Cloud-top height fell one percent on average between March 2000 and February 2010.
Call Chicken Little, the sky really is falling. NASA satellite data has shown that the Earth’s cloud tops have been lowering over the last 10 years.
Cloud-top height fell one percent on average between March 2000 and February 2010, according to measurements from the multi-angle imaging spectroradiometer mounted on NASA’s Terra satellite. That one percent means a reduction of 30 to 40 meters in the average maximum height of clouds, during the 00s.
While the short record means it’s difficult to draw any strong conclusions from the data, it does hint towards a longer-term trend. Roger Davies, the lead researcher on the project, warns that it’s something that should be monitored in the coming decades to determine how significant it is for global temperatures.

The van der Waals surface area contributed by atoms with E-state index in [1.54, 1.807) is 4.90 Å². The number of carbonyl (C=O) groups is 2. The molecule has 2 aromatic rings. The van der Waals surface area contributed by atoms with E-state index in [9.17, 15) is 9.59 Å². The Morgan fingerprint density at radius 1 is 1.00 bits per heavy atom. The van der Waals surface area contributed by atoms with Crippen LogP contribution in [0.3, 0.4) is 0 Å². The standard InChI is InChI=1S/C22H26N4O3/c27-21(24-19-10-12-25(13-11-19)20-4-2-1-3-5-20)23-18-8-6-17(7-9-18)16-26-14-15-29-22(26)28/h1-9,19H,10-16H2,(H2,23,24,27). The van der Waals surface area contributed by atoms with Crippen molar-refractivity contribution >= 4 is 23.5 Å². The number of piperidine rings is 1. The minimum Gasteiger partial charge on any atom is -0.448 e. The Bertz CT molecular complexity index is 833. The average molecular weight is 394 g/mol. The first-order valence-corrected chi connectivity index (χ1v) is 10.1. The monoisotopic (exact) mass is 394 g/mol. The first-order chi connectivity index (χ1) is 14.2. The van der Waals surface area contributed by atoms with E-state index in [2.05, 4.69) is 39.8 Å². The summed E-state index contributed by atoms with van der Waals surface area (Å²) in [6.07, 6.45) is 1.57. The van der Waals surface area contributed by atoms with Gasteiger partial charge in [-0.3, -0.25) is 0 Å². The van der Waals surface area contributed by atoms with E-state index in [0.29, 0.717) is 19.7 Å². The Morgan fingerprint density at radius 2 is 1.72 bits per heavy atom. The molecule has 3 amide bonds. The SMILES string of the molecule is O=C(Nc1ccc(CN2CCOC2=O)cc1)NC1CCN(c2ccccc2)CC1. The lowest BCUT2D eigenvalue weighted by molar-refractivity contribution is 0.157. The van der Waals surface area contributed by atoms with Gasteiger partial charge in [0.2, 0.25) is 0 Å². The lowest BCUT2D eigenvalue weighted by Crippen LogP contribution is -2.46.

If there is indeed a consistent reduction in cloud height, and this isn’t just natural variability, then Earth would begin cooling to space more efficiently, reducing the surface temperatures and slowing the effects of climate change. “We don’t know exactly what causes the cloud heights to lower,” Davies said in a press release. “But it must be due to a change in the circulation patterns that give rise to cloud formation at high altitude.”
The Terra spacecraft, which launched in 1999 and records three-dimensional images of clouds around the globe, will continue gathering data in the coming years.